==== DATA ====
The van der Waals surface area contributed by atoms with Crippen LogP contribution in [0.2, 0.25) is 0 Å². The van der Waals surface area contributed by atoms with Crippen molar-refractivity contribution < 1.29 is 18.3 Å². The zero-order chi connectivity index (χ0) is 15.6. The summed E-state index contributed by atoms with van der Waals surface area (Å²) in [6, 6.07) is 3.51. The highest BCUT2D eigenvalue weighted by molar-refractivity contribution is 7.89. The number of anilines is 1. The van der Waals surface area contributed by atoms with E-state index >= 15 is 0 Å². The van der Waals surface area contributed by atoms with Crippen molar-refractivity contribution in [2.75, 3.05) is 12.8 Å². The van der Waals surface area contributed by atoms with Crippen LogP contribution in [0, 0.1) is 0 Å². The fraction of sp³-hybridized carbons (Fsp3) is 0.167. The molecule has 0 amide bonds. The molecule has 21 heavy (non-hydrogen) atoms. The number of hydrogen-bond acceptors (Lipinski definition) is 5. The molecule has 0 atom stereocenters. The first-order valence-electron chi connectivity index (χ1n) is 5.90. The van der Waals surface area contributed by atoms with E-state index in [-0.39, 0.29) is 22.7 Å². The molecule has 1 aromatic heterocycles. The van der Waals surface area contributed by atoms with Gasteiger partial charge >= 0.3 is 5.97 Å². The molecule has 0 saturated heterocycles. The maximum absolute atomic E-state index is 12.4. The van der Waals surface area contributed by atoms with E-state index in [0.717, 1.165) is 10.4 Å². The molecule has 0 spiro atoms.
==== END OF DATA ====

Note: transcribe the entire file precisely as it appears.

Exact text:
The van der Waals surface area contributed by atoms with Crippen LogP contribution in [0.2, 0.25) is 0 Å². The van der Waals surface area contributed by atoms with Crippen molar-refractivity contribution < 1.29 is 18.3 Å². The zero-order chi connectivity index (χ0) is 15.6. The summed E-state index contributed by atoms with van der Waals surface area (Å²) in [6, 6.07) is 3.51. The highest BCUT2D eigenvalue weighted by molar-refractivity contribution is 7.89. The number of anilines is 1. The van der Waals surface area contributed by atoms with E-state index >= 15 is 0 Å². The van der Waals surface area contributed by atoms with Crippen molar-refractivity contribution in [2.75, 3.05) is 12.8 Å². The van der Waals surface area contributed by atoms with Crippen LogP contribution in [0, 0.1) is 0 Å². The fraction of sp³-hybridized carbons (Fsp3) is 0.167. The molecule has 0 amide bonds. The molecule has 21 heavy (non-hydrogen) atoms. The number of hydrogen-bond acceptors (Lipinski definition) is 5. The molecule has 0 atom stereocenters. The first-order valence-electron chi connectivity index (χ1n) is 5.90. The van der Waals surface area contributed by atoms with E-state index in [-0.39, 0.29) is 22.7 Å². The molecule has 1 aromatic heterocycles. The van der Waals surface area contributed by atoms with Gasteiger partial charge >= 0.3 is 5.97 Å². The molecule has 0 saturated heterocycles. The maximum absolute atomic E-state index is 12.4. The van der Waals surface area contributed by atoms with E-state index in [0.717, 1.165) is 10.4 Å². The molecule has 0 spiro atoms.